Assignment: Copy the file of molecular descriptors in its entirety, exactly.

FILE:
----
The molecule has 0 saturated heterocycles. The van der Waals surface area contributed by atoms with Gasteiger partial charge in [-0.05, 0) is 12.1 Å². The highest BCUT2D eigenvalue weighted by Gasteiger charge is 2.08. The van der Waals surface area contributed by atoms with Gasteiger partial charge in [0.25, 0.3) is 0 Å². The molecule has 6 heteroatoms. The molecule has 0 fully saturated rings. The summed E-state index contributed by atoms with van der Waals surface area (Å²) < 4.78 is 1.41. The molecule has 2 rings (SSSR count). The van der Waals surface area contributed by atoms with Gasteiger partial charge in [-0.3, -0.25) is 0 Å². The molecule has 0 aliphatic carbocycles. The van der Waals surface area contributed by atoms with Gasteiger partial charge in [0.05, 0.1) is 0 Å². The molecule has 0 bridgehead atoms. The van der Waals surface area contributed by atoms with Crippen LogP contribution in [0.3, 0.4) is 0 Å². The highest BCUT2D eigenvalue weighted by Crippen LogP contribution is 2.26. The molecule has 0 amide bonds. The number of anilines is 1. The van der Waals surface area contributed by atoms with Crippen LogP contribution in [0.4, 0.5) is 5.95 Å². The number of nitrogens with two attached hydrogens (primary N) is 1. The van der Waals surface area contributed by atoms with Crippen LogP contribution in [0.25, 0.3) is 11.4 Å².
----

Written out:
The molecule has 0 saturated heterocycles. The van der Waals surface area contributed by atoms with Gasteiger partial charge in [-0.05, 0) is 12.1 Å². The highest BCUT2D eigenvalue weighted by Gasteiger charge is 2.08. The van der Waals surface area contributed by atoms with Gasteiger partial charge in [0.25, 0.3) is 0 Å². The molecule has 6 heteroatoms. The molecule has 0 fully saturated rings. The summed E-state index contributed by atoms with van der Waals surface area (Å²) < 4.78 is 1.41. The molecule has 2 rings (SSSR count). The van der Waals surface area contributed by atoms with Gasteiger partial charge in [-0.3, -0.25) is 0 Å². The molecule has 0 aliphatic carbocycles. The van der Waals surface area contributed by atoms with Gasteiger partial charge in [0.05, 0.1) is 0 Å². The molecule has 0 bridgehead atoms. The van der Waals surface area contributed by atoms with Crippen LogP contribution in [0.3, 0.4) is 0 Å². The highest BCUT2D eigenvalue weighted by Crippen LogP contribution is 2.26. The molecule has 0 amide bonds. The number of anilines is 1. The van der Waals surface area contributed by atoms with Crippen LogP contribution in [0.4, 0.5) is 5.95 Å². The number of nitrogens with two attached hydrogens (primary N) is 1. The van der Waals surface area contributed by atoms with Crippen LogP contribution in [0.25, 0.3) is 11.4 Å².